Insights, Law Changes

Consultation Open for Insurance Contracts Bill

On February 24, the Government released an exposure draft of the proposed Insurance Contracts Bill (“the Bill”) and an accompanying consultation paper, and is now seeking feedback on the details. The Bill is intended to rationalise New Zealand’s various insurance statutes into one, and to modernise the law in line with other jurisdictions. The proposed Bill contains a number of major changes which would significantly impact on all NZ insurers and intermediaries, so it would be a good idea for any affected business to make a submission. Here we outline some of the most important changes the Bill proposes on which you may wish to submit feedback.

The Bill would replace the current policyholder’s disclosure duty, which is to “disclose all material information”, with new distinct duties for consumer and non-consumer contracts. For consumer insurance contracts, policyholders would be required to “take reasonable care not to make a misrepresentation”, which effectively means that they must answer an insurer’s questions truthfully and accurately. For non-consumer insurance contracts, policyholders would be required to make “fair presentation of the risk”.

The Bill would restrict when insurers can avoid insurance contracts where policyholders breach their disclosure duties. Rather than being able to avoid contracts entirely for “substantially incorrect” and material misrepresentations, insurers would have prescribed “proportionate” remedies depending on how the insurer would have responded had the disclosure duty not been breached or whether the breach was deliberate or reckless. For life policies, these remedies would only be available if the breach occurred within 3 years of the earlier of the date on which the contract is sought to be avoided or the death of the insured.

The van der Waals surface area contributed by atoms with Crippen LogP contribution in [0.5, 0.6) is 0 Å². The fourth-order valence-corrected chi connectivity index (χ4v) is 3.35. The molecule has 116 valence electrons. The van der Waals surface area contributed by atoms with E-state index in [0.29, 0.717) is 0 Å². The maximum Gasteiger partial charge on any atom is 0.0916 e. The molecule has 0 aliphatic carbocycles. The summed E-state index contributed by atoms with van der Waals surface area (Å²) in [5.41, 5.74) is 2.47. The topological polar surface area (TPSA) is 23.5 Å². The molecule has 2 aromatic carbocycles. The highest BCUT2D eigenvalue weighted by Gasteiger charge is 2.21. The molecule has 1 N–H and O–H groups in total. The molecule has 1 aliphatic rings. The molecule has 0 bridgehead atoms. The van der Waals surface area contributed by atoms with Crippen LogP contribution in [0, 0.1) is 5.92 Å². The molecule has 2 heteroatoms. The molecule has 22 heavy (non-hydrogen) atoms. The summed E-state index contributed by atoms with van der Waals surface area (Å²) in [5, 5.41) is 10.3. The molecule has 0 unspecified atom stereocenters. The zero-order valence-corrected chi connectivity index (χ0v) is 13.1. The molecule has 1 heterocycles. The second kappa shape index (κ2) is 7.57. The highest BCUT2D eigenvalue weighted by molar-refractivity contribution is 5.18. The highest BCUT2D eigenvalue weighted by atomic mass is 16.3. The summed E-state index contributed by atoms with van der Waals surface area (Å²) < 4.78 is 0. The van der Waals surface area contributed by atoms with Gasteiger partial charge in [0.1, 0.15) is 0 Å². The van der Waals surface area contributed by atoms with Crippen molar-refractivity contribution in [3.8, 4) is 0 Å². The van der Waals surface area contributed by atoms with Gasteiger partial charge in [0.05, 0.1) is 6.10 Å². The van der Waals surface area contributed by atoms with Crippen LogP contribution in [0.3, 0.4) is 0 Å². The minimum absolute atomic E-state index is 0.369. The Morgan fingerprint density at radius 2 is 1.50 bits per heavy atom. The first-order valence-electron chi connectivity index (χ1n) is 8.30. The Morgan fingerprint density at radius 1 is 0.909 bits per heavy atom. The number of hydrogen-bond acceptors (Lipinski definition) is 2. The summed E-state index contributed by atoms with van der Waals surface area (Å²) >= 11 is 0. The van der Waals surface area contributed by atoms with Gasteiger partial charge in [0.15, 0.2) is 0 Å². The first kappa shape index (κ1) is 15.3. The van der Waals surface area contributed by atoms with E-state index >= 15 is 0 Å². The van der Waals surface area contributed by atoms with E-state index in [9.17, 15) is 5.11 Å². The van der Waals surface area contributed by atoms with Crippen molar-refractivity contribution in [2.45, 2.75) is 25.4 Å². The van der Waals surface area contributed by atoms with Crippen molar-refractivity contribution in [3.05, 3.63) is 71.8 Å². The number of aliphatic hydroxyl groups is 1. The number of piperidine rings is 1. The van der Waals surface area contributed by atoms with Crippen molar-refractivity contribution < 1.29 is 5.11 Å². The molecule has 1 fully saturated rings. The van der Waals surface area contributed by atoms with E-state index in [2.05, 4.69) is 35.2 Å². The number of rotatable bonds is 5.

The existing exceptions of standard form insurance contracts from the unfair contract terms provisions of the Fair Trading Act 1986 would be removed. However, the general exception of terms which define the main subject matter of the contract will be clarified for specifically insurance contracts, and feedback is being sought on two possible options. See the draft and consultation paper for more details.

The Bill would also make some significant changes to terms of insurance contracts. It includes a list of specified increased risk exclusion breaches, which insurers can apply without considering whether the breach caused or contributed to the loss. It will also repeal and replace the existing regime governing third party claims for liability insurance money, no longer placing statutory charges over the insurance proceeds and allowing third parties to pursue claims directly against the insurer, who will stand in the place of the policyholder.

Submissions on the Bill close on 4 May 2022. If you would like assistance in preparing your submission, please contact us.